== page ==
Examining whether the Seahawks will bring back fullback Marcel Reece.

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Marcel Reece was on the Seahawks’ roster for just four regular games and both playoff games last season.

But his performance — especially his role as a lead blocker in the wild card win over Detroit — really seems to have resonated because I’m not sure I have gotten more questions about anything this off-season than whether the Seahawks will re-sign Reece at some point.

So I’m going to devote an entire mailbag post to that topic.

Q: Will the Seahawks re-sign fullback Marcell Reece?

A: It may be too early to tell.

Obviously, the Seahawks have yet to do so as Reece, who played at the University of Washington in 2006-07, remains unsigned — by Seattle or any of the other 31 teams.

But it’s worth remembering that veterans such as Reece — he’s been in the league 10 years and has eight official accrued seasons — are in a little bit different situation than younger players.

Seattle, recall, appears to have three fullbacks on its roster — Malcolm Johnson, a former member of the Cleveland Browns who was on Seattle’s practice squad much of last season after being waived by the Browns; Brandon Cottom, who was re-signed last week; and Algernon Brown, who has been reported to have agreed to terms to sign as an undrafted free agent (the Seahawks have yet to officially announce their UDFA signings and is thought that may not happen until later in the week when the players arrive for rookie mini-camp May 12-14 and sign their contracts).

The Seahawks would almost certainly keep just one fullback, so three players on a 90-man roster competing for one job may be all the team feels it needs.

But that wouldn’t necessarily mean Reece is done.

Recall further that last year when injuries hit the fullback spot — including to Cottom — the Seahawks brought back Will Tukuafu (who it may also be worth pointing out remains a free agent).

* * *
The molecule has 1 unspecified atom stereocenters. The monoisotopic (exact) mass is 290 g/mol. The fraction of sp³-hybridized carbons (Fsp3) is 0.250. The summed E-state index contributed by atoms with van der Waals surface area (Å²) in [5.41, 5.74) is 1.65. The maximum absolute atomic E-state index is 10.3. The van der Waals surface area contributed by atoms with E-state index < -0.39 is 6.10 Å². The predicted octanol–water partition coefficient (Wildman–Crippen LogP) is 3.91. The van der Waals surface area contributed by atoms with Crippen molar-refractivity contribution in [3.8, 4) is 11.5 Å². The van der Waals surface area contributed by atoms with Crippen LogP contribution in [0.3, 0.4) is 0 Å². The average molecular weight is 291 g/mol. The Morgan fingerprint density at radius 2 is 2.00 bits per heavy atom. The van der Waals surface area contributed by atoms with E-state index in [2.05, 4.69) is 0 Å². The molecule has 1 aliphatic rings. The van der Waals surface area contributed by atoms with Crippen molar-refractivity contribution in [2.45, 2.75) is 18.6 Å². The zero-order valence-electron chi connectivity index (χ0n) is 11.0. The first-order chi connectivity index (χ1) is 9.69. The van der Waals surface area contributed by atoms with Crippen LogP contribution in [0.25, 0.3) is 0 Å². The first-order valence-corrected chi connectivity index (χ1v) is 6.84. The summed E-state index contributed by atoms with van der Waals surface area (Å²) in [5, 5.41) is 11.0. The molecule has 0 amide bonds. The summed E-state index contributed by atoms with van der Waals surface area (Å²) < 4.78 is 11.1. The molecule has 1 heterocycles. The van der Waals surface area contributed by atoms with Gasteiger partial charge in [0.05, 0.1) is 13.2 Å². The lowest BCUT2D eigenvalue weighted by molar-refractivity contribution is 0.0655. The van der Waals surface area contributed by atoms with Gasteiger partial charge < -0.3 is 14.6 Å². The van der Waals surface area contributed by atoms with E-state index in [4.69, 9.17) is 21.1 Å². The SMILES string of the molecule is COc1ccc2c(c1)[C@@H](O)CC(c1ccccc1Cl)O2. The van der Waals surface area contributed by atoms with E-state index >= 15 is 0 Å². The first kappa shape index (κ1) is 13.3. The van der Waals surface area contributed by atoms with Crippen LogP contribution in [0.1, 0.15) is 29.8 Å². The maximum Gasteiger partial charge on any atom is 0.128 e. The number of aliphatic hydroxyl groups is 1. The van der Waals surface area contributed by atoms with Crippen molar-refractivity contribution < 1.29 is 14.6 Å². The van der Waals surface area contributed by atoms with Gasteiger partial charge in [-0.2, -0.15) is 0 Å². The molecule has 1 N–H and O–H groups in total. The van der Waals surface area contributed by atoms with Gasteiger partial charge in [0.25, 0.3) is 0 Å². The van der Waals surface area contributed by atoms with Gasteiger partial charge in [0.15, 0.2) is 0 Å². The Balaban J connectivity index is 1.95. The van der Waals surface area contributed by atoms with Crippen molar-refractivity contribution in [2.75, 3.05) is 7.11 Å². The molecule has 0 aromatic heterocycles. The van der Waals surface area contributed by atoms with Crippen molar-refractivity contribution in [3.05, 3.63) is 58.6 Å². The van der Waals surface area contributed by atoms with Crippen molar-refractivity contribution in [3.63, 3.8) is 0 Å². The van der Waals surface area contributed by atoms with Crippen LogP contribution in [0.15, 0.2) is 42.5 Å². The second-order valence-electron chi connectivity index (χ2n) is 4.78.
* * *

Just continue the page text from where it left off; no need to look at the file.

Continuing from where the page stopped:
The hunch here is that Reece, who turns 32 in June, remains something of a similar insurance policy, a player the team knows it can probably sign at any time if needed — it may be worth remembering that Reece had been a free agent from Sept. 26, 2016, when he was released by the Raiders, until Dec. 5 when he signed with the Seahawks.

The Seahawks may feel it more important to get a good look at younger players in the off-season, already knowing what a veteran like Reece can do.

Also at play are NFL economics.

As a veteran of eight accrued seasons, the minimum the Seahawks can offer Reece is $900,000 — Johnson has a contract for $615,000 (the minimum for a second-year vet) and Cottom’s is $465,000 (the NFL minimum this season, which is also what would be assumed to be Brown’s salary).

A player in Reece’s situation could have a salary cap figure of as low as $615,000 under the veteran minimum benefit rule but the team would still have to pay him more.

But there’s another catch — as a vested veteran, if Reece were to sign and be on the roster the first week of the season, then his entire salary for the season would be guaranteed.

Recall that this came into play in two decisions last year to release both Tukuafu, and as we found out later, guard Jahri Evans.

Each was released prior to the 53-man cutdown date, and in large part (if not solely) so the Seahawks would not have to guarantee their entire salary.

Seattle brought back Tukuafu after the first week, when his salary was no longer guaranteed and he could essentially be paid on a week-to-week basis.

The Seahawks had hoped to do the same with Evans, but the Saints picked him back up.

(Many of these same factors could also be at play in Seattle’s decision so far to not re-sign linebacker Mike Morgan, who has six accrued seasons.)

Who knows? Maybe the Seahawks bring back Reece any minute.

But if they don’t, it may not mean the team has closed the door totally on Reece, just that the timing may be better down the road.